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Revista de Biología Tropical

On-line version ISSN 0034-7744Print version ISSN 0034-7744


TRIANA, Stefania Pinzón et al. Does Formicidae reflect the impact of riparian forest degradation in the Eastern Amazon?. Rev. biol. trop [online]. 2019, vol.67, n.4, pp.850-860. ISSN 0034-7744.

The increasing anthropogenic pressure on Eastern Amazon makes imperative the diagnosis of forest degradation, particularly the effect on key communities within the riparian ecosystems, one of the last remaining Amazonian forests in Maranhão State. The ant family Formicidae is an abundant group in these types of forests plays a fundamental role on the soil and also reflects the land use changes. Therefore, this study aimed to determine the impact of riparian forest successional stages on the Formicidae richness, frequency, and composition. Sampling was performed during both dry and wet seasons using the TSBF method. Collected organisms were identified as morphospecies. Also, species-accumulation curves were created. Linear mixed models were used to evaluate the effects of seasonal, local, and successional stage on ant richness and frequency. Polynomial regression models were applied to investigate the relationship between ant richness and frequency with canopy cover and vegetation height. Lastly, the species composition was represented by the Jaccard similarity index. In total, we observed 1 940 individuals grouped into 86 morphospecies. We obtained more than 80 % of the probable species richness. Ant frequency and richness increased significantly, following the successional stage, with low values in the open areas, especially during the dry season. Canopy cover and vegetation height seemed to affect partially both Formicidae richness and frequency during the dry season. Intermediate and advanced successional areas presented similar composition (50) shared species, followed by the areas of early succession (43) and anthropic use (34). We concluded that the elimination of riparian forests produces a considerable effect on the richness and frequency of the Formicidae family, minimally affecting them in open areas during the dry season, but resulting in losses of 41 % in richness and 56 % in frequency in forest areas when they are transformed into agricultural systems. Nevertheless, succession restores forest structure and functions, thus favoring re-colonization of ant species. Formicidae reflects forest degradation and is a key group in monitoring programs for the conservation/restoration of local riparian forests.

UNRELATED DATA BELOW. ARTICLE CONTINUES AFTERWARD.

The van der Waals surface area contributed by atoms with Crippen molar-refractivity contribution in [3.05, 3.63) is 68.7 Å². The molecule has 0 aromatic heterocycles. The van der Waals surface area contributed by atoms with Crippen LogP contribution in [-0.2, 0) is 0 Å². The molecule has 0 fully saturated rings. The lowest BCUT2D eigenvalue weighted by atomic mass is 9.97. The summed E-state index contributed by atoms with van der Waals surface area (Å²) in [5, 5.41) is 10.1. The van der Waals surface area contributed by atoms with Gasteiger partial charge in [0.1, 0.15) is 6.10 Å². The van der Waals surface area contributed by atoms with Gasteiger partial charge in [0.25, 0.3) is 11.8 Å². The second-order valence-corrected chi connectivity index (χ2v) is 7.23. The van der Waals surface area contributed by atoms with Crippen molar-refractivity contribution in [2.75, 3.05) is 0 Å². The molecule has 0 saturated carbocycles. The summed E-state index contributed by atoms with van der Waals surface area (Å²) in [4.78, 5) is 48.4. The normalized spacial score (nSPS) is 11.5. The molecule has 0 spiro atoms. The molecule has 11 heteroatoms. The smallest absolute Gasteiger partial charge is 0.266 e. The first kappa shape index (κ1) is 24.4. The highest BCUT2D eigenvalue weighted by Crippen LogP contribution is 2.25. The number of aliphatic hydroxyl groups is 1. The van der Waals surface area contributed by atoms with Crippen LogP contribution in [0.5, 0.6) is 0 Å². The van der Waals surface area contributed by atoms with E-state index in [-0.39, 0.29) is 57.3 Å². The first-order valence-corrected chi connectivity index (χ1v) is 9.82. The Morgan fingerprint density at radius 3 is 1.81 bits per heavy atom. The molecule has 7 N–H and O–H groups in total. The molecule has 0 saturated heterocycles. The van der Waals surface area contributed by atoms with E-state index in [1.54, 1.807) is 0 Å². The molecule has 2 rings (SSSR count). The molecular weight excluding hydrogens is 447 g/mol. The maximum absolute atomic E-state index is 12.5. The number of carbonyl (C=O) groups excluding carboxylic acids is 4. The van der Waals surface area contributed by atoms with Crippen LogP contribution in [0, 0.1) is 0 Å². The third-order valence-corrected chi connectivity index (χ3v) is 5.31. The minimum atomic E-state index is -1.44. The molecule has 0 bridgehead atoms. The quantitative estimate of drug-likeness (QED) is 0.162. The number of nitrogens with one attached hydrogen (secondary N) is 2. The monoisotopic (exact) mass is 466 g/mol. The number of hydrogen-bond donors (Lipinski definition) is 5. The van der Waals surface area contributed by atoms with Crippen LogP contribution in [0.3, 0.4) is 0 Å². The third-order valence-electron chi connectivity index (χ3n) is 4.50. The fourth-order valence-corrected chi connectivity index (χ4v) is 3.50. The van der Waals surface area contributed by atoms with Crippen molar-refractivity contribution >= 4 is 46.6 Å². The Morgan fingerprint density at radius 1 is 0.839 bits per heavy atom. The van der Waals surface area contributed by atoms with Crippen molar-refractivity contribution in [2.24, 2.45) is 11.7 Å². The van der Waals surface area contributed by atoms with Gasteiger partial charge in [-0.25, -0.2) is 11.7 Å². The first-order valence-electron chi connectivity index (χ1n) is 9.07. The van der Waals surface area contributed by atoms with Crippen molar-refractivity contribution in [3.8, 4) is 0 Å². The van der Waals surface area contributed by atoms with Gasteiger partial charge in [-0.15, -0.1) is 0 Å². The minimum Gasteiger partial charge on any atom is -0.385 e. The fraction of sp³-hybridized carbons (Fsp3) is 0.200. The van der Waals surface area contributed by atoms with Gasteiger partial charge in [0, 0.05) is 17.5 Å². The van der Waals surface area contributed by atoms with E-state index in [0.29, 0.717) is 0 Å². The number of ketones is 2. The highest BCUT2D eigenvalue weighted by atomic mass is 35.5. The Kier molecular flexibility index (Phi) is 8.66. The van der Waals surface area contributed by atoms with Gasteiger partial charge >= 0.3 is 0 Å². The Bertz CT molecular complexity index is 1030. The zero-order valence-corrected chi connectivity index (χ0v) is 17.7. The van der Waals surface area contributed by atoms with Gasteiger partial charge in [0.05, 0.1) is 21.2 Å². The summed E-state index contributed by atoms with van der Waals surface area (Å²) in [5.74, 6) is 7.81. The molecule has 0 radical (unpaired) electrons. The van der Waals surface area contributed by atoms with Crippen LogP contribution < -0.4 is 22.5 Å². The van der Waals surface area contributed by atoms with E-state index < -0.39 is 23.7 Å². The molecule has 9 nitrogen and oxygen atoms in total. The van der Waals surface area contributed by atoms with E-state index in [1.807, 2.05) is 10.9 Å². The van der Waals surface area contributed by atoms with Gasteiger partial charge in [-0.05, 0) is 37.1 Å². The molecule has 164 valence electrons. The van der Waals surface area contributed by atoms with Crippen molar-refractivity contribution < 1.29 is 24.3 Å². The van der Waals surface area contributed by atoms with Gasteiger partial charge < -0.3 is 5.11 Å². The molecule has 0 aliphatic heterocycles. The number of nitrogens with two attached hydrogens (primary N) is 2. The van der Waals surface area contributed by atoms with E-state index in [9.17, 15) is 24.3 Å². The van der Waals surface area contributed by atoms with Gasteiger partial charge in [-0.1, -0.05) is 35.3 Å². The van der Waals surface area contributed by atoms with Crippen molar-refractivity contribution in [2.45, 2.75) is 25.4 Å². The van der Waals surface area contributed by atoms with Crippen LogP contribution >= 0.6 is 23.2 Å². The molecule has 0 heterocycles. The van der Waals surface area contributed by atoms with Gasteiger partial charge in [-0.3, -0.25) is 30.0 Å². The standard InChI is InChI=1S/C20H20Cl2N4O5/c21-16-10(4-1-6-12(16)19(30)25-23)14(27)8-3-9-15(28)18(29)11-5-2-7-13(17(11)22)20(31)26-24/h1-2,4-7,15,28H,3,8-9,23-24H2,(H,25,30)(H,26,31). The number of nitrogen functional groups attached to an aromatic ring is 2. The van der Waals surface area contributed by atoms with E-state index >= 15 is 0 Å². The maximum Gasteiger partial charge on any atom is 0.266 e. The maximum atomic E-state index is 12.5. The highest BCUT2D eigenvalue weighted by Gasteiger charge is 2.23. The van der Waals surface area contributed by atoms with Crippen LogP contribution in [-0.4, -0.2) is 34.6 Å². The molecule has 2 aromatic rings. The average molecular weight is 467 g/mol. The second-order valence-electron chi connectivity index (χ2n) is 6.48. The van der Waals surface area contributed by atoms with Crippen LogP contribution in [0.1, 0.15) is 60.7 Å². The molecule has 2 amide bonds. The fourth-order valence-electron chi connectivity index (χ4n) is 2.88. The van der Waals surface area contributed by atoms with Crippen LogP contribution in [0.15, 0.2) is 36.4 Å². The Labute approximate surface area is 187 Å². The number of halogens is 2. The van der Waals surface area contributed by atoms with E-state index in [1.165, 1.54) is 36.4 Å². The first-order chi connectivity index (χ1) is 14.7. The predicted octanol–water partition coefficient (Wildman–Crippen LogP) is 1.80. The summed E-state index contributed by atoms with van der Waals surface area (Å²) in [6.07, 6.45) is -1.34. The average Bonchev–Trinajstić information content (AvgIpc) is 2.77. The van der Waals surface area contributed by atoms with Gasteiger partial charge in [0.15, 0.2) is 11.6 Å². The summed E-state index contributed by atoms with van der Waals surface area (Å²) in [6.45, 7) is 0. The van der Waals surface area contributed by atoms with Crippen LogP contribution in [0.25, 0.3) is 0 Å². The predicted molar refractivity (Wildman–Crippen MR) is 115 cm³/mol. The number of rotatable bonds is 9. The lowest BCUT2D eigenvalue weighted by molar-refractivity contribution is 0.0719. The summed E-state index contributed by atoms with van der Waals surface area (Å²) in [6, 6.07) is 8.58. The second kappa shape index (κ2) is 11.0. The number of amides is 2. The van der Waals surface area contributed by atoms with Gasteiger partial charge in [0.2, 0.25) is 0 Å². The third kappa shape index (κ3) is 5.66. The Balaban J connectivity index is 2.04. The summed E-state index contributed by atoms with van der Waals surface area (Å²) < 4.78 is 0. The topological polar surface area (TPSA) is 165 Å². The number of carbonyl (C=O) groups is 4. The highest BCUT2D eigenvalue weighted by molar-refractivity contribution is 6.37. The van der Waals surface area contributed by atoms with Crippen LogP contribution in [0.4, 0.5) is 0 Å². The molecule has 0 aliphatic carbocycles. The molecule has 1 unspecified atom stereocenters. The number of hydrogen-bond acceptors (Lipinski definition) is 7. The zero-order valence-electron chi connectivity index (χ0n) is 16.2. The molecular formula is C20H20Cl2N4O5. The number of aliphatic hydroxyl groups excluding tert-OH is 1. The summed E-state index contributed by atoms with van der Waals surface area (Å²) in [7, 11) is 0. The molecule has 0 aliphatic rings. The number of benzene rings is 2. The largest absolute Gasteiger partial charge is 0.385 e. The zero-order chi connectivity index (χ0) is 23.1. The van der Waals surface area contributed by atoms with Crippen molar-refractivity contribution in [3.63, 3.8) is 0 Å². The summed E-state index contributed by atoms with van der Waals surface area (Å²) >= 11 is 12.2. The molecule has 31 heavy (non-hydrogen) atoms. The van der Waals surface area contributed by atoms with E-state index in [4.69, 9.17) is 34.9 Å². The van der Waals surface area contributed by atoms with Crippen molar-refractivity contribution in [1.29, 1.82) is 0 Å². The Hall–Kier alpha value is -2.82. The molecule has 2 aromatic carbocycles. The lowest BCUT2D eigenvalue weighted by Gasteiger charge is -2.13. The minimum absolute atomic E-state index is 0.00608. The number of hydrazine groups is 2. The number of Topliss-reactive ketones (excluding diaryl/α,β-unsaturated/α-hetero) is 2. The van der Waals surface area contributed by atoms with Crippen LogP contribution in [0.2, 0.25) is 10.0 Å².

Keywords : Amazon riparian forest; succession; dry season; canopy cover; height vegetation; ants.

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